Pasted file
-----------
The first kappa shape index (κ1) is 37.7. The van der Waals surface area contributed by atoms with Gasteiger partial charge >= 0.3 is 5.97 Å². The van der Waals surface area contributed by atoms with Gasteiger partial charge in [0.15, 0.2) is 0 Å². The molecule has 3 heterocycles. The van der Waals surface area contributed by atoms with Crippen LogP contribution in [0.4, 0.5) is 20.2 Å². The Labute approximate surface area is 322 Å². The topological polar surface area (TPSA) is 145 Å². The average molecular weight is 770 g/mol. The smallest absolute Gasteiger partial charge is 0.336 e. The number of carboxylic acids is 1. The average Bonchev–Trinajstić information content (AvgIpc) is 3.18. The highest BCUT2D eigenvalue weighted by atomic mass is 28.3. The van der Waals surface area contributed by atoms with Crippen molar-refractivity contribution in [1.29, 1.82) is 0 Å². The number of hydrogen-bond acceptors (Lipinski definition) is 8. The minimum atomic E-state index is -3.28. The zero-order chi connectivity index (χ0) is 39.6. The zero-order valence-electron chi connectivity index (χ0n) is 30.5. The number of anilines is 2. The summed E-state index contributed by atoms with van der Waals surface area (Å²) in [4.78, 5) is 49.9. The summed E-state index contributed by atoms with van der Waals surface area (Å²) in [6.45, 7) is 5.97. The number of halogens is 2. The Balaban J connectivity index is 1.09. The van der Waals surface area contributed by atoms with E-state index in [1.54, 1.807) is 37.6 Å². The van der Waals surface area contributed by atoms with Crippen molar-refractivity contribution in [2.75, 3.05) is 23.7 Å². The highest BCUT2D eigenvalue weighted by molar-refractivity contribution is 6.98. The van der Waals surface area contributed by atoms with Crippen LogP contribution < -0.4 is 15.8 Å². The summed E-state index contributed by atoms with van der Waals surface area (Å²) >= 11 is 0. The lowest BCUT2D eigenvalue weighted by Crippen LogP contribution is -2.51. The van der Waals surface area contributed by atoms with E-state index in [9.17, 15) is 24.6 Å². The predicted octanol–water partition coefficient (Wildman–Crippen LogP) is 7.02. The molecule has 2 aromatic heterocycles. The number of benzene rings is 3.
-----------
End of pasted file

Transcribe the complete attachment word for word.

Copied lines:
The first kappa shape index (κ1) is 37.7. The van der Waals surface area contributed by atoms with Gasteiger partial charge >= 0.3 is 5.97 Å². The van der Waals surface area contributed by atoms with Gasteiger partial charge in [0.15, 0.2) is 0 Å². The molecule has 3 heterocycles. The van der Waals surface area contributed by atoms with Crippen LogP contribution in [0.4, 0.5) is 20.2 Å². The Labute approximate surface area is 322 Å². The topological polar surface area (TPSA) is 145 Å². The average molecular weight is 770 g/mol. The smallest absolute Gasteiger partial charge is 0.336 e. The number of carboxylic acids is 1. The average Bonchev–Trinajstić information content (AvgIpc) is 3.18. The highest BCUT2D eigenvalue weighted by atomic mass is 28.3. The van der Waals surface area contributed by atoms with Crippen molar-refractivity contribution in [1.29, 1.82) is 0 Å². The number of hydrogen-bond acceptors (Lipinski definition) is 8. The minimum atomic E-state index is -3.28. The zero-order chi connectivity index (χ0) is 39.6. The zero-order valence-electron chi connectivity index (χ0n) is 30.5. The number of anilines is 2. The summed E-state index contributed by atoms with van der Waals surface area (Å²) in [4.78, 5) is 49.9. The summed E-state index contributed by atoms with van der Waals surface area (Å²) in [6.45, 7) is 5.97. The number of halogens is 2. The Balaban J connectivity index is 1.09. The van der Waals surface area contributed by atoms with E-state index in [1.54, 1.807) is 37.6 Å². The van der Waals surface area contributed by atoms with Crippen molar-refractivity contribution in [2.75, 3.05) is 23.7 Å². The highest BCUT2D eigenvalue weighted by molar-refractivity contribution is 6.98. The van der Waals surface area contributed by atoms with Crippen LogP contribution < -0.4 is 15.8 Å². The summed E-state index contributed by atoms with van der Waals surface area (Å²) >= 11 is 0. The lowest BCUT2D eigenvalue weighted by Crippen LogP contribution is -2.51. The van der Waals surface area contributed by atoms with E-state index in [9.17, 15) is 24.6 Å². The predicted octanol–water partition coefficient (Wildman–Crippen LogP) is 7.02. The molecule has 2 aromatic heterocycles. The number of benzene rings is 3.